According to the Corruption Perception Index 2016, an annual publication by Transparency International, which ranks countries according to the perceived levels of corruption by surveys and assessment, South Africa scored 45 points out of 100. This suggests that South Africa is perceived to be a generally corrupt country.
Whistleblowers are a key element of anti-corruption measures within the workplace, as they are most likely to witness incidences of fraud, corruption and unlawful conduct first-hand, and possess sufficient information to report the incident.
Prior to the Protected Disclosures Act 26 of 2000 (the Act), South African law did not make provision for procedures in terms of which employees may, without fear of reprisals, disclose information relating to a suspected criminal or other irregular conduct by their employers.
The Act, which commenced on 16 February 2001, created the legislative framework in terms of which employees in the private and public sector may disclose information regarding unlawful conduct by their employers or other employees and provided for their protection.
This is of particular importance, as every employer and employee has a responsibility to disclose criminal or other irregular conduct in the workplace.
Disclosures made in the following circumstances are protected disclosures:
- Any disclosure made to a legal practitioner in the course of obtaining legal advice.
- Any disclosure to an employer, in good faith, in accordance with any prescribed procedure.
- Any disclosure, made in good faith, to a member of Cabinet or the Executive Council of a province, provided that certain employment criteria are met.
- Any disclosure, made in good faith, to the Public Protector, Auditor-General and other prescribed persons or bodies, in respect of which the employee reasonably believes that the relevant impropriety falls within the ambit of such body.
The objects of the Act are to provide for procedures in terms of which a whistleblower can disclose information regarding improprieties by his or her employer, protect whistleblowers from occupational detriment on account of having made a protected disclosure, and provide remedies where whistleblowers are subjected to occupational detriment.
The Act stipulates any dismissal as a consequence of having made a protected disclosure is deemed to be an automatically unfair dismissal in terms of the Labour Relations Act.
The Protected Disclosures Amendment Bill (the Bill) was introduced to the National Assembly in December 2015. The Bill was passed by the National Assembly on 22 November 2016, and submitted to the National Council of Provinces for concurrence. On 15 February 2017, the National Council of Provinces Committee on security and justice heard submissions on provisions contained in the Bill from The Open Democracy Advice Centre and Corruption Watch.
The Bill seeks to extend the application of the Act to individuals who previously worked for the state. This is impactful, as such individuals will not be as fearful of the reprisals associated with such disclosures, and importantly are no longer financially reliant on their previous employers. Correctly marketed, this could be utilised as a tool for corruption watchdogs to encourage whistleblowers to report irregular conduct that occurred during their employment, as such employment relationship and loyalties have terminated.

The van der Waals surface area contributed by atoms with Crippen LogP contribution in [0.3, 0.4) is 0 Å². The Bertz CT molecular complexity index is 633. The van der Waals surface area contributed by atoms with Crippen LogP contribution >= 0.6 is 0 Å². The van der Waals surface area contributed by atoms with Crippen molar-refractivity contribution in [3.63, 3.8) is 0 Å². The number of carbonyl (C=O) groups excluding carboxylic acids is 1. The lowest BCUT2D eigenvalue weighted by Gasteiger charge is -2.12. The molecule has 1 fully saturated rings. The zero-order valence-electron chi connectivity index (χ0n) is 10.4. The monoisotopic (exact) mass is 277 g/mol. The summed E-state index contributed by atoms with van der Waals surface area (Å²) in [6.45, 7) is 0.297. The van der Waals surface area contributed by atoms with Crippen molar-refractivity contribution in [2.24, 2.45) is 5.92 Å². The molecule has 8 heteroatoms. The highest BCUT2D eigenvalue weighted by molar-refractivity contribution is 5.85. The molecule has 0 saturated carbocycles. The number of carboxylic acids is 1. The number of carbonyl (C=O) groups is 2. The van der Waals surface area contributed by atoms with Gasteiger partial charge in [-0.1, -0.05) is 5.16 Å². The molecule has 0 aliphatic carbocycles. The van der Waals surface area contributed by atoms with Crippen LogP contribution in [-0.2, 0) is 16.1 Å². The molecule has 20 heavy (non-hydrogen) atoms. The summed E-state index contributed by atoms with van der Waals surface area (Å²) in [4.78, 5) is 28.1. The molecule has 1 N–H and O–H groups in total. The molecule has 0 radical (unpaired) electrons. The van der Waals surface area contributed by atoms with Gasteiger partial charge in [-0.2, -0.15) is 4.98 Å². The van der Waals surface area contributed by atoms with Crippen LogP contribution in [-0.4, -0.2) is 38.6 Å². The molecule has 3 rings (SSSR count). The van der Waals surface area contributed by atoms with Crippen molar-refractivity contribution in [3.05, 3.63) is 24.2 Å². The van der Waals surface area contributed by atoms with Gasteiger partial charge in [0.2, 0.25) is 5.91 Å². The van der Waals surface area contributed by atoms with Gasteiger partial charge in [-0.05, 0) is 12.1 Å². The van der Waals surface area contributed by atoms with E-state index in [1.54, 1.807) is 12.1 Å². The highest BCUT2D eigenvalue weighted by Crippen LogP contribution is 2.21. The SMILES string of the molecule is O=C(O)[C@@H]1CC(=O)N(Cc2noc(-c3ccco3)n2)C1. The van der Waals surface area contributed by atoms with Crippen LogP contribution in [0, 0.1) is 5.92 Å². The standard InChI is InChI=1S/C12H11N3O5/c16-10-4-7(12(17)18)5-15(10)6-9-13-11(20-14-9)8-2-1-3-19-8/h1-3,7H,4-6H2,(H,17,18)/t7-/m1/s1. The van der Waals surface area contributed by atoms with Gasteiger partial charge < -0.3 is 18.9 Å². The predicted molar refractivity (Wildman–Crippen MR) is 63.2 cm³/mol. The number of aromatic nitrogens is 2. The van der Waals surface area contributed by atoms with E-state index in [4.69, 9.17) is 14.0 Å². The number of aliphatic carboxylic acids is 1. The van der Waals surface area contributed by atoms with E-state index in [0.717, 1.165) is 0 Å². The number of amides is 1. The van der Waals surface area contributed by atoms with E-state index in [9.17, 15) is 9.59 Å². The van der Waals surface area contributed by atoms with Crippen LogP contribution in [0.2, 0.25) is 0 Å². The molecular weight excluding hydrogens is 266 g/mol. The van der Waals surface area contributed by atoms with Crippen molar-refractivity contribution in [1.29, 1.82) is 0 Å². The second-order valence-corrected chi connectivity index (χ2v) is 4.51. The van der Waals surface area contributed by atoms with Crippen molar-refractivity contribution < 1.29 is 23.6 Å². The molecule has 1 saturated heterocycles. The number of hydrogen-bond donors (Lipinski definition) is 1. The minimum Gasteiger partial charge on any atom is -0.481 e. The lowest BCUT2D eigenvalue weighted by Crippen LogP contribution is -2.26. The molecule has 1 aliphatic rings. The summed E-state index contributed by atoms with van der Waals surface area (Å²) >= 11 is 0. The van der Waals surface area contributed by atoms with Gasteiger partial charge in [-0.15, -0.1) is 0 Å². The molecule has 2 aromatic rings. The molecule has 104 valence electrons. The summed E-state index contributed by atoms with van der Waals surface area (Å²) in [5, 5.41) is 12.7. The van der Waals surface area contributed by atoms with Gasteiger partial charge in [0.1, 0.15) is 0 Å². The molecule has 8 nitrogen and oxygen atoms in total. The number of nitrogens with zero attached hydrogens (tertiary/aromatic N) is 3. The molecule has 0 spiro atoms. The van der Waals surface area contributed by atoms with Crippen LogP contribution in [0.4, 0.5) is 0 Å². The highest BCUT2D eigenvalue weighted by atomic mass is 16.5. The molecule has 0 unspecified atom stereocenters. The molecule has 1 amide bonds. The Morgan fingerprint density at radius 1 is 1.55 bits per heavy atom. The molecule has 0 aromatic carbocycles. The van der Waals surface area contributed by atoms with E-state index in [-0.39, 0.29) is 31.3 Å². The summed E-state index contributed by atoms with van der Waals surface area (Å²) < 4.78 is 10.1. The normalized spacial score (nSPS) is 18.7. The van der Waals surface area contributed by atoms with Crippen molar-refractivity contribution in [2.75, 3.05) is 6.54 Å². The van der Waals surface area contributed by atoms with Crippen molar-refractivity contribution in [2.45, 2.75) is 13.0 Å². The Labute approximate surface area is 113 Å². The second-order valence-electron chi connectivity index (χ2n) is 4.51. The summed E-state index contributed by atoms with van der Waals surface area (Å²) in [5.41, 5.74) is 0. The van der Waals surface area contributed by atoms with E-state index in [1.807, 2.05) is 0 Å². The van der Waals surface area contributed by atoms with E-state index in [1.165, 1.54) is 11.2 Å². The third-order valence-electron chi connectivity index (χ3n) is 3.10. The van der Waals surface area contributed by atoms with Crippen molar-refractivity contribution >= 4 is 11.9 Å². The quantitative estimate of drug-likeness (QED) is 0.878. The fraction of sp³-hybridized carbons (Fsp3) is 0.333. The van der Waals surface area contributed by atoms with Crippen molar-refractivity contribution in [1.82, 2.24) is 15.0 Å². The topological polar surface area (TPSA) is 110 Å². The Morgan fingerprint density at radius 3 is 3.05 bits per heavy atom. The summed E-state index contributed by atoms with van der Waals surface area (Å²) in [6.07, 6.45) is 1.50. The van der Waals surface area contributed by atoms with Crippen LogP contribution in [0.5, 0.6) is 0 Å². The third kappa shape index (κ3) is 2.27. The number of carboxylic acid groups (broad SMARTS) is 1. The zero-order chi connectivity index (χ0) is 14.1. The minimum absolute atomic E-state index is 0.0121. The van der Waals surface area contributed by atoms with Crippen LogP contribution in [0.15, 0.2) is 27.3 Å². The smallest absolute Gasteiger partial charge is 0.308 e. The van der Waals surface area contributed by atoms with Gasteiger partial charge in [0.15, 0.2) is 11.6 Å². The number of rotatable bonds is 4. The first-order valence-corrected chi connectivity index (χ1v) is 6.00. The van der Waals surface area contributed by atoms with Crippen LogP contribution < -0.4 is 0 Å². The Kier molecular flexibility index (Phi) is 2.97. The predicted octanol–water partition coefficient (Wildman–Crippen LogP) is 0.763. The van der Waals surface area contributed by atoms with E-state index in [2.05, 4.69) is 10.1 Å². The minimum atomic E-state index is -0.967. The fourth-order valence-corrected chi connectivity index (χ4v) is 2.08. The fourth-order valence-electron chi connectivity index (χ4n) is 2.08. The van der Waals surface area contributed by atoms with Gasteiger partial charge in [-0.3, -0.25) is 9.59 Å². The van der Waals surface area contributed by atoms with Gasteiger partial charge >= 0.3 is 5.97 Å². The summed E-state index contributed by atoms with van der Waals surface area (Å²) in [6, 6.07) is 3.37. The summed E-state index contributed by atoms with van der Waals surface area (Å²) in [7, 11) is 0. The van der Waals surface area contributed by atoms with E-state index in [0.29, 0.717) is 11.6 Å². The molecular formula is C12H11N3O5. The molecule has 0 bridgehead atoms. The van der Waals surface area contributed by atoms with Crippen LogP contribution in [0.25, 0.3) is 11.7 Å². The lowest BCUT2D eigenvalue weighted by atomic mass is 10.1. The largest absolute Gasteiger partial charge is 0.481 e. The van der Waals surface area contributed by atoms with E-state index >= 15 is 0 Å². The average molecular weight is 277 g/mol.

The Bill creates a legal obligation on the recipient of the protected disclosure to consider the disclosed information and decide whether or not it will be investigated or referred to another body for investigation, within a fairly short turnaround time of 21 days.
Theoretically this aims to promote a culture of ethical compliance and internal governance. However, challenges may be encountered in both the public and private sector, in instances where insufficient mechanisms are in place to effectively deal with complaints emanating from the anti-corruption space or insufficient funds exist to have the matter investigated by another body.
The Bill introduces immunity to a whistleblower from civil, criminal or disciplinary proceedings, where the disclosures made show that a criminal offence has been committed, is being committed or is likely to be committed, and such disclosures are prohibited by any law or confidentiality agreement.
While such a disclosure may still result in occupational detriment to the whistleblower, it would eliminate the deterrent of costly looming litigation faced by whistleblowers in reporting irregular workplace conduct.
The Bill criminalises the intentional disclosure of false information, and such offenders will be liable on conviction to a fine or imprisonment of up to two years. While engineered to deter the intentional disclosure of false information, this may discourage whistleblowers from disclosing information that, while not verified, could be useful in investigating the matter.
The Bill also imposes joint liability on employees and their clients in the event that an employee is subjected to an occupational detriment.
The Bill creates additional safeguards for whistleblowers and an environment in which whistleblowers may freely disclose information. This reflects progression in the law, in particular pertaining to the anti-corruption and anti-bribery space, which is welcomed in the public and private sector to minimise the economic loss posed by unlawful and unethical conduct in the workplace.
By Tony Canny, a partner, and Krevania Pillay, an associate, at Hogan Lovells (South Africa)
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